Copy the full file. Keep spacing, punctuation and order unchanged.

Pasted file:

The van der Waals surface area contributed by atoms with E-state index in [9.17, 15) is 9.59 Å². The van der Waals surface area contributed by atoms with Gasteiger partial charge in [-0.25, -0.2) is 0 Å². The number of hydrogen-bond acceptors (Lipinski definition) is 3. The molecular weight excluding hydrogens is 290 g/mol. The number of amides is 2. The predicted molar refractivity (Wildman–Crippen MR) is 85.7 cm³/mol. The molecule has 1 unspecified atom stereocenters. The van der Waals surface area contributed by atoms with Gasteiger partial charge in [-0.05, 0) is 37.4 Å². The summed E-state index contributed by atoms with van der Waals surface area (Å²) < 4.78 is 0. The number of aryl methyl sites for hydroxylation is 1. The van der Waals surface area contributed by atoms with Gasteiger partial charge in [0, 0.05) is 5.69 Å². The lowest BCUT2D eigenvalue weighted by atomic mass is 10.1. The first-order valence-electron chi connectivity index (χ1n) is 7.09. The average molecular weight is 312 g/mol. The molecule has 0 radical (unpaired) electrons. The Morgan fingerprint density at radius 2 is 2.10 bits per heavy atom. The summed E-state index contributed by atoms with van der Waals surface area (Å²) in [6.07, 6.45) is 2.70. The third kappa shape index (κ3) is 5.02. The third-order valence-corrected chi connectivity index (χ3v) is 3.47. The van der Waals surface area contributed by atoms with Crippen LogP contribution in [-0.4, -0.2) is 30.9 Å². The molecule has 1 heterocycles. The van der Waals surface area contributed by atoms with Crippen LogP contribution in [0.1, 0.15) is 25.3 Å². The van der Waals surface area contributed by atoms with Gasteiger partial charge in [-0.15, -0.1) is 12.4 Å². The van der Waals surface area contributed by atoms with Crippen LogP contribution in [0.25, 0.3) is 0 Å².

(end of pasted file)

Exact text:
The van der Waals surface area contributed by atoms with E-state index in [9.17, 15) is 9.59 Å². The van der Waals surface area contributed by atoms with Gasteiger partial charge in [-0.25, -0.2) is 0 Å². The number of hydrogen-bond acceptors (Lipinski definition) is 3. The molecular weight excluding hydrogens is 290 g/mol. The number of amides is 2. The predicted molar refractivity (Wildman–Crippen MR) is 85.7 cm³/mol. The molecule has 1 unspecified atom stereocenters. The van der Waals surface area contributed by atoms with Gasteiger partial charge in [-0.05, 0) is 37.4 Å². The summed E-state index contributed by atoms with van der Waals surface area (Å²) < 4.78 is 0. The number of aryl methyl sites for hydroxylation is 1. The van der Waals surface area contributed by atoms with Gasteiger partial charge in [0, 0.05) is 5.69 Å². The lowest BCUT2D eigenvalue weighted by atomic mass is 10.1. The first-order valence-electron chi connectivity index (χ1n) is 7.09. The average molecular weight is 312 g/mol. The molecule has 0 radical (unpaired) electrons. The Morgan fingerprint density at radius 2 is 2.10 bits per heavy atom. The summed E-state index contributed by atoms with van der Waals surface area (Å²) in [6.07, 6.45) is 2.70. The third kappa shape index (κ3) is 5.02. The third-order valence-corrected chi connectivity index (χ3v) is 3.47. The van der Waals surface area contributed by atoms with Crippen LogP contribution in [-0.4, -0.2) is 30.9 Å². The molecule has 1 heterocycles. The van der Waals surface area contributed by atoms with Crippen LogP contribution in [0.1, 0.15) is 25.3 Å². The van der Waals surface area contributed by atoms with Gasteiger partial charge in [-0.15, -0.1) is 12.4 Å². The van der Waals surface area contributed by atoms with Crippen LogP contribution in [0.25, 0.3) is 0 Å².